An optical time-domain reflectometer, or OTDR, is an instrument used to analyze optical fiber. It sends a series of light pulses into the fiber under test and analyzes the light... more/see it nowthat is scattered and reflected back. These reflections are caused by faults such as breaks, splices, connectors, and adapters along the length of the fiber. The OTDR is able to estimate the overall length, attenuation or loss, and distance to faults. It’s also able to “see” past many of these “events” and display the results. The user is then able to see all the events along the length of the fiber run.

However, OTDRs do have a weakness?—?a blind spot that prevents them from seeing faults in the beginning of the fiber cable under test. To compensate for this, fiber launch boxes are used. Launch boxes come in predetermined lengths and connector types. These lengths of fiber enable you to compensate for this blind spot and analyze the length of fiber without missing any faults that may be in the first 10–30 meters of the cable.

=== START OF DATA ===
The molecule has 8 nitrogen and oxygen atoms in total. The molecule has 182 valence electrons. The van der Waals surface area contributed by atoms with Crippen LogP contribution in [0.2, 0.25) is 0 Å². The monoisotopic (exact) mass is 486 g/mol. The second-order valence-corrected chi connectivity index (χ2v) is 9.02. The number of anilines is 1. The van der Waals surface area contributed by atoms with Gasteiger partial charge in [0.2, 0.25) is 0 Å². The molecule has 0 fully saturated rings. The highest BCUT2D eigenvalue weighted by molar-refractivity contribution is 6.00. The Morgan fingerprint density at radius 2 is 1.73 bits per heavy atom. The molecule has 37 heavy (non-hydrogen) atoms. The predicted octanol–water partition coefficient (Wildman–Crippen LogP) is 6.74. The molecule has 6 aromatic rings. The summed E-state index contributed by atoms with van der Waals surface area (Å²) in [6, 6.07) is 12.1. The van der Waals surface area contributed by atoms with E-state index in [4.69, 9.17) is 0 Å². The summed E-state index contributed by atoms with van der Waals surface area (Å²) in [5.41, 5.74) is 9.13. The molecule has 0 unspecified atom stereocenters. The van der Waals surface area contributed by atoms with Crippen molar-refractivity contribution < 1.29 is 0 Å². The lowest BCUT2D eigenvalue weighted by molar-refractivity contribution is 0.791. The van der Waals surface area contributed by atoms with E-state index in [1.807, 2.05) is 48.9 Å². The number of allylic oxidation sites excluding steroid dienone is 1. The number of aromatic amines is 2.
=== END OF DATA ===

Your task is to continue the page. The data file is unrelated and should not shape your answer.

An optical break locator, or OBL, is a simplified version of an OTDR. It’s able to detect high-loss events in the fiber such as breaks and determine the distance to the break. OBLs are much simpler to use than an OTDR and require no special training. However, there are limitations. They can only see to the first fault or event and do not display information on the portion of fiber after this event. collapse


Black Box Explains…Liquid cooling.

The trend toward high-density installations with higher-powered CPUs has made heat a critical issue in data centers. Blade servers present a special challenge—a rack of blade servers can dissipate more... more/see it nowthan 25 kW, generating more heat than an electric oven.

Heat-generated problems
The heat generated in today’s high-density data centers can shorten equipment lifespan, negatively affect equipment performance, and cause downtime. Traditional air-cooling methods such as hot/cold aisle arrangements simply can’t keep up with these heat-generating installations. Data center managers often try to compensate for the inefficiency of air cooling by under-populating racks, but this wastes space—an often scarce commodity in modern data centers.

Why liquid
Because of the inherent inefficiencies of air cooling, many data centers have turned to liquid cooling through water or other refrigerants. Liquids have far greater heat transfer properties than air—water is 3400 times more efficient than air—and can cool far greater equipment densities.